Rachel opens up on life with Alzheimers

Rachel McMahon speaking at The Alzheimer Society of Ireland's AlzTalks event. Photo:Donal Hackett
Rachel McMahon speaking at The Alzheimer Society of Ireland's AlzTalks event. Photo:Donal Hackett

A YOUNG Limerick woman and carer is one of the faces of a new series of talks which aims to open the conversation on Alzheimers and Dementia.

The Alzheimer Society of Ireland (ASI) has launched a campaign that features real-life stories of people with dementia and their carers that were recorded at the AlzTalks event in Sligo.

They included a poignant personal testimony from Limerick City woman Rachel McMahon who spoke about the loneliness, uncertainty and the profound shock her family experienced when her dad, Tony, was diagnosed with dementia.

There are more than 2,000 people living with dementia in Limerick and Rachel is a member of the Dementia Carers Campaign Network (DCCN), which is supported by the ASI.

She was in her first year studying Journalism in Dublin in 2005 when her father was diagnosed with Early Onset Alzheimer’s at the age of 58.

Rachel helped with the care of her father for several years as she worked as a broadcaster and later, as a social media strategist. Tony passed away at the age of 66 in 2012 in a nursing home facility.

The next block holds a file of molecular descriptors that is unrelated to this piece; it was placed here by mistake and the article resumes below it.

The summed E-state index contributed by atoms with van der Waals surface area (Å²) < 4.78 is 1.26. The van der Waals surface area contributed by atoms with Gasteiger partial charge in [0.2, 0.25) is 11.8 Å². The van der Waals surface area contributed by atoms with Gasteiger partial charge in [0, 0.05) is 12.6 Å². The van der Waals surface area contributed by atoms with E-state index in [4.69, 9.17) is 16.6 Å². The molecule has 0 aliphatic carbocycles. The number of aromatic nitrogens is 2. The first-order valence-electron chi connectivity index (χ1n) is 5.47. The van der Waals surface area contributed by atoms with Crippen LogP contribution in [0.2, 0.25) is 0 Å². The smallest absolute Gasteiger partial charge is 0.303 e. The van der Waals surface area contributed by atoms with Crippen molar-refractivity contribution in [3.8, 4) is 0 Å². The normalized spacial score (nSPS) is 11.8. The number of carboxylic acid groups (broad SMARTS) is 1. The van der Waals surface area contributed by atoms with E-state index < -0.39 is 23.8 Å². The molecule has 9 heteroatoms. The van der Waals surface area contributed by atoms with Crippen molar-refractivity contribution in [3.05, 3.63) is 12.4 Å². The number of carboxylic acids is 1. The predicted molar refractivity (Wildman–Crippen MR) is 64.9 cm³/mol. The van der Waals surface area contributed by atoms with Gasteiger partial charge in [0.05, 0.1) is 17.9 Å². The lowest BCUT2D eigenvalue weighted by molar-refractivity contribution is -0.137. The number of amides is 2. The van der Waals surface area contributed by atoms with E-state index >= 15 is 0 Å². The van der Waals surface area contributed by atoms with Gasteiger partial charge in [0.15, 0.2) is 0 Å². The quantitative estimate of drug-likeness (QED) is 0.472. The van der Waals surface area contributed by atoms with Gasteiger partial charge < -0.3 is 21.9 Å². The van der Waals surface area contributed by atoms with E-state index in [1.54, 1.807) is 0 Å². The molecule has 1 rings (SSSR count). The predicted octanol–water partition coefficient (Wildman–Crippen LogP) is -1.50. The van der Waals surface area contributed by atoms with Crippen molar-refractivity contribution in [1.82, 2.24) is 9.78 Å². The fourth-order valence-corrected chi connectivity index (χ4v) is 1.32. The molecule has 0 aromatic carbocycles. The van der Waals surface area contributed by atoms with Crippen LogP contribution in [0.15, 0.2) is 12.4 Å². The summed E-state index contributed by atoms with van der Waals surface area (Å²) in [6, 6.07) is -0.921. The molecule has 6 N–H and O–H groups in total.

“Lonely is the only word to truthfully describe what it was like to be 19 and find out your parent had an illness you couldn’t talk about. I didn’t know how I was allowed to feel so I retreated. No one hugged me. No one knew what to say. I didn’t know what to say. College was over after that, my heart had left the night I learned Dad had Alzheimer’s.

“As hard as life became on this path that took us deep into an undiscovered country, those of us who loved my father realised we had a finite amount of time with him. We made everything of it. When I recall the hardest parts of our journey, I balance them with the memories we made or that I was a part of. For example, I remember our trip to Wales for the Heineken Cup final to see Munster beat Biarritz and lift the trophy.

“My mother once said Alzheimer’s changed everything. It changed the trajectory of my life. It challenged my fear because I had no choice but to learn what it was and learn its language, so I could understand what was happening to Dad and more recently my grandmother who was diagnosed last year.

“13 years on, I don’t think so much about what I was lost. I think of what I was given. A voice. A voice that is finally heard.”

In 2017 Rachel joined the DCCN to lend her voice to a dedicated advocacy group of carers. She took up the mantle of caring again this year when her grandmother was diagnosed with mixed dementia.

Other speakers on the night included IDWG member, Kevin Quaid from Limerick.